We continue our roundups of 19" LCD monitors with a native resolution of 1280x1024 pixels and an aspect ratio of 5:4. Although such products have been relegated to the bottom market segment, new models are still being released on a regular basis. Perhaps one of them is just what you’ve been looking for?
Most of the newer models, except for cheapest office-oriented ones, feature Response Time Compensation (RTC) technology that improves the matrix’s speed and eliminates the notorious “ghosting” effect. The so-called dynamic contrast technology is becoming ever more widespread as well. When it is enabled, the monitor is automatically adjusting the level of backlight brightness to make the whole image darker or lighter depending on the prevalence of light or dark colors in the current image. The resulting dynamic contrast ratio can be calculated by multiplying the static contrast ratio by the brightness adjustment range available in this mode.
Follow this link for a description of our testing methodology.
The specified response time of 2 milliseconds GtG is indicative of an RTC-enabled TN matrix. Acer should be given credit for specifying the viewing angles honestly, as measured by a contrast ratio reduction to 10:1 rather than to 5:1 as many other manufacturer do to make the specified numbers look better in comparison with the specifications of other matrix types.
This monitor resembles many of its kinsmen produced by the same brand: a plain gray case on a simple plastic stand that allows adjusting the tilt of the screen only. The stand isn’t very steady. The monitor is wobbling when you are pressing its buttons and can topple over if you push it too strong accidentally.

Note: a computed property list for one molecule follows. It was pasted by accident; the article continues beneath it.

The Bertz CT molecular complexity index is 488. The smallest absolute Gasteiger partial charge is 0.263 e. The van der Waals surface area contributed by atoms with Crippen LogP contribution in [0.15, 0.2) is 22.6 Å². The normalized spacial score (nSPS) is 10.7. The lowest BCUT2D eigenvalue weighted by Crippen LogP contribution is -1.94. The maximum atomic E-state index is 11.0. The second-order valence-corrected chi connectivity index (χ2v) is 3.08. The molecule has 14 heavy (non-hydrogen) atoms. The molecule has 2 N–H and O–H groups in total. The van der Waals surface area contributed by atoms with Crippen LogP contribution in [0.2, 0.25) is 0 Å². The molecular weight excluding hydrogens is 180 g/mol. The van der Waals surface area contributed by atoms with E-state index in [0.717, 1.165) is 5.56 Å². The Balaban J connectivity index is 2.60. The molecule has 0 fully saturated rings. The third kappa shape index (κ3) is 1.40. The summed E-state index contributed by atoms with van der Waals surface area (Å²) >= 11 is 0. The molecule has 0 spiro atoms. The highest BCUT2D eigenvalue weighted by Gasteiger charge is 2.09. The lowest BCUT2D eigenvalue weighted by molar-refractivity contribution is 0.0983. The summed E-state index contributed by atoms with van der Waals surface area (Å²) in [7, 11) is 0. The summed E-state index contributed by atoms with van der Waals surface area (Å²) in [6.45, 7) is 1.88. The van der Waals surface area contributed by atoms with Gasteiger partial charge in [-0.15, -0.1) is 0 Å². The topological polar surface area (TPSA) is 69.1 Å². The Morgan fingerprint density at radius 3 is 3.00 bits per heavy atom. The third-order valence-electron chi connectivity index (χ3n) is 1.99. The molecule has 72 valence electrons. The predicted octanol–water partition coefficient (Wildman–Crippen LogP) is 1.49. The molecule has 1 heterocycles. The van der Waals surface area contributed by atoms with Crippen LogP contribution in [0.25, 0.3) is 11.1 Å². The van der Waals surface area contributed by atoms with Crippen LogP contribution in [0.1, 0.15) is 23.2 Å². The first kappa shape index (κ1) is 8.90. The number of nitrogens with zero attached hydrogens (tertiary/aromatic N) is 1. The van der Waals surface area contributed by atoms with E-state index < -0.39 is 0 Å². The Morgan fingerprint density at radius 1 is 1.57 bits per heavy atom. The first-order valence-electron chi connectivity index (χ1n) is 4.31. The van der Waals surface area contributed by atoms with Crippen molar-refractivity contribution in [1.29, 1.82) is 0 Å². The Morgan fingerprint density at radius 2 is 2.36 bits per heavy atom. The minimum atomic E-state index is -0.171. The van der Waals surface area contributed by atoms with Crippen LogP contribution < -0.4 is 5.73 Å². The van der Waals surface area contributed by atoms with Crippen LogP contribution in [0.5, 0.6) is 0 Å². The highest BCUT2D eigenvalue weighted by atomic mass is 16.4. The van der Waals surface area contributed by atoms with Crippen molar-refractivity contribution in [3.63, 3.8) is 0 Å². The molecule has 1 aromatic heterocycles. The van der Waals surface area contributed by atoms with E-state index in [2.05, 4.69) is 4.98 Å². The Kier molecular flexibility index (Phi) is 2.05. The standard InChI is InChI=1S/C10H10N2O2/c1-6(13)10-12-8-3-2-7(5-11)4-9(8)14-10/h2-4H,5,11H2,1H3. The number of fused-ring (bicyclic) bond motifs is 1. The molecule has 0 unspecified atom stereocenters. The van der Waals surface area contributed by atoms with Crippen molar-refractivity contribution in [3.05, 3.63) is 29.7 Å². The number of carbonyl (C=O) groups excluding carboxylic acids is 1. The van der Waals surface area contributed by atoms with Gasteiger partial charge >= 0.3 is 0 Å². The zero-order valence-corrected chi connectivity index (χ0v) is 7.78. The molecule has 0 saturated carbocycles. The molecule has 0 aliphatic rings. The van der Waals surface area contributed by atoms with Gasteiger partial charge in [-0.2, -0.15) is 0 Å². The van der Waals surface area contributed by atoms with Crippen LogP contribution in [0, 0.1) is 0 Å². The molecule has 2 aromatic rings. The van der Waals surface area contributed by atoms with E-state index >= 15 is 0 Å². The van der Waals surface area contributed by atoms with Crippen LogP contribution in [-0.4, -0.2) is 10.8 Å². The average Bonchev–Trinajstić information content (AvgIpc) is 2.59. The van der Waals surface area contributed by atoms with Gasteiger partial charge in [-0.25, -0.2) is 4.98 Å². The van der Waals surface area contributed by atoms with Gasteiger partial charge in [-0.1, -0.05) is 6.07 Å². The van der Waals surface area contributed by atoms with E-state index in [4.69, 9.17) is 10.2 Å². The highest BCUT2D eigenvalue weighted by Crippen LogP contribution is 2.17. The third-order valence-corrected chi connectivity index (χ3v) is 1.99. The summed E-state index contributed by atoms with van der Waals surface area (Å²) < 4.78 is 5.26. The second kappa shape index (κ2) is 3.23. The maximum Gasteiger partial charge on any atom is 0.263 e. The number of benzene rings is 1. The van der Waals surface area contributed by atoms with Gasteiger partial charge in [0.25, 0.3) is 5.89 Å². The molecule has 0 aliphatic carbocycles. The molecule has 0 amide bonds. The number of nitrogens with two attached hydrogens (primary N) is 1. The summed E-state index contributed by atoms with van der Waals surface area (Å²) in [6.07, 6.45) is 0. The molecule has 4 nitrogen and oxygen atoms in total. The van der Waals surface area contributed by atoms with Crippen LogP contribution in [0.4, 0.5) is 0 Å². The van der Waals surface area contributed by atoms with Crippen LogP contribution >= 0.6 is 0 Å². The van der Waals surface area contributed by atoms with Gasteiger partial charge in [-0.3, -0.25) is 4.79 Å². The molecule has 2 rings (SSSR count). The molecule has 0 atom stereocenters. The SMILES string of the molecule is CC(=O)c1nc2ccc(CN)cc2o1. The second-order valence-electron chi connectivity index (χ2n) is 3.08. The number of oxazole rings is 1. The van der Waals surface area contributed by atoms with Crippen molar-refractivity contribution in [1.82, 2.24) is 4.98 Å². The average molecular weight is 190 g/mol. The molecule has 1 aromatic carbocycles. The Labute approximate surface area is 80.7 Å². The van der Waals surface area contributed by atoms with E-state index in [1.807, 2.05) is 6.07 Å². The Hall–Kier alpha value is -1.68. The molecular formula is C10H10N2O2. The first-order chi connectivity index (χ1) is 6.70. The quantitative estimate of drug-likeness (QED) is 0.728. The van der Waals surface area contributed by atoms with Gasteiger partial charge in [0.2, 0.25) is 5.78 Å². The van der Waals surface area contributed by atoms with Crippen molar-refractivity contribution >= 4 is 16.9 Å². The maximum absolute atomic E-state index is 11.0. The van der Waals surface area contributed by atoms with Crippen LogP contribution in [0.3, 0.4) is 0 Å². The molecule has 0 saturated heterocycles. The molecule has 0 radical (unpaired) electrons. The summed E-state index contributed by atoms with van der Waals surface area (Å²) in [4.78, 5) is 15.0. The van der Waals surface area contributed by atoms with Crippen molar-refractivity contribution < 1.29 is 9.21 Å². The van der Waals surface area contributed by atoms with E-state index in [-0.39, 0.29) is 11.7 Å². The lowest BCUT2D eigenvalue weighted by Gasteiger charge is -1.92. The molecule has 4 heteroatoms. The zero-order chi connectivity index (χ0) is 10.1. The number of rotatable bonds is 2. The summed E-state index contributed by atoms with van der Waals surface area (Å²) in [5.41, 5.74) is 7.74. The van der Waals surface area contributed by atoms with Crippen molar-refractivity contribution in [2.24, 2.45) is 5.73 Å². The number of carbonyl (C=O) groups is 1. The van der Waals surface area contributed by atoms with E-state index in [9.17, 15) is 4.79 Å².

The case is thin notwithstanding the integrated power adapter.
The stand can be replaced with a VESA mount if necessary.
You’ve got a standard selection of connectors here: an analog D-Sub, a digital DVI-D, and a power connector.
The control buttons are centered under the screen on a small ledge. Quick access is provided to the auto-adjustment feature and to selecting one of the preset image modes. The latter feature is called Empowering technology and its modes vary in the values of brightness and contrast. Thus, the Standard mode has 77% brightness and 50% contrast and the Text mode has 44% and 50%, respectively. The Graphics mode has 97% and 60%, and the Movie mode has 77% brightness and 56% contrast.
This is a standard onscreen menu of Acer monitors: simple, user-friendly and with a typical selection of setup options.
The monitor’s default brightness and contrast are set at 90% and 61%, respectively. To achieve a 100nit brightness of white I reduced the brightness setting to 60% and the contrast setting to 57%. Brightness is controlled by the matrix. The backlight is uniform, without conspicuous irregularities.
Color gradients are reproduced correctly, without any banding. Dark grays do not merge into black whatever contrast value you select while light grays can be differentiated from white even when the brightness and contrast settings are both at 100%.